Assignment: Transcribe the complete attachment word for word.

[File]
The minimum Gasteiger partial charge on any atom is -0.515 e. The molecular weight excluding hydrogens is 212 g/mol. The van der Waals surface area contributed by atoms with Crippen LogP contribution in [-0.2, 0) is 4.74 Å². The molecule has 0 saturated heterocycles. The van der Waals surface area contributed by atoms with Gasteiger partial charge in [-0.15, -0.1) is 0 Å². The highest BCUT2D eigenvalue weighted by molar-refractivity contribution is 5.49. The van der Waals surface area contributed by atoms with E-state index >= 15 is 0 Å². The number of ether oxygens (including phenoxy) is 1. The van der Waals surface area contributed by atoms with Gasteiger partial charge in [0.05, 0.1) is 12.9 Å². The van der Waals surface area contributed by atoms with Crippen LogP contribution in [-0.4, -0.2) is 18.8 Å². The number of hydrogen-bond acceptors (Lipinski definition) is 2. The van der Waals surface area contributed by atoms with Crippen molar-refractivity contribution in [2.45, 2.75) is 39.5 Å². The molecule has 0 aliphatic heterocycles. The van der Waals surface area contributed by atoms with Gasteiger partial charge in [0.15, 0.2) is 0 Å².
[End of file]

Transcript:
The minimum Gasteiger partial charge on any atom is -0.515 e. The molecular weight excluding hydrogens is 212 g/mol. The van der Waals surface area contributed by atoms with Crippen LogP contribution in [-0.2, 0) is 4.74 Å². The molecule has 0 saturated heterocycles. The van der Waals surface area contributed by atoms with Gasteiger partial charge in [-0.15, -0.1) is 0 Å². The highest BCUT2D eigenvalue weighted by molar-refractivity contribution is 5.49. The van der Waals surface area contributed by atoms with E-state index >= 15 is 0 Å². The number of ether oxygens (including phenoxy) is 1. The van der Waals surface area contributed by atoms with Gasteiger partial charge in [0.05, 0.1) is 12.9 Å². The van der Waals surface area contributed by atoms with Crippen LogP contribution in [-0.4, -0.2) is 18.8 Å². The number of hydrogen-bond acceptors (Lipinski definition) is 2. The van der Waals surface area contributed by atoms with Crippen molar-refractivity contribution in [2.45, 2.75) is 39.5 Å². The molecule has 0 aliphatic heterocycles. The van der Waals surface area contributed by atoms with Gasteiger partial charge in [0.15, 0.2) is 0 Å².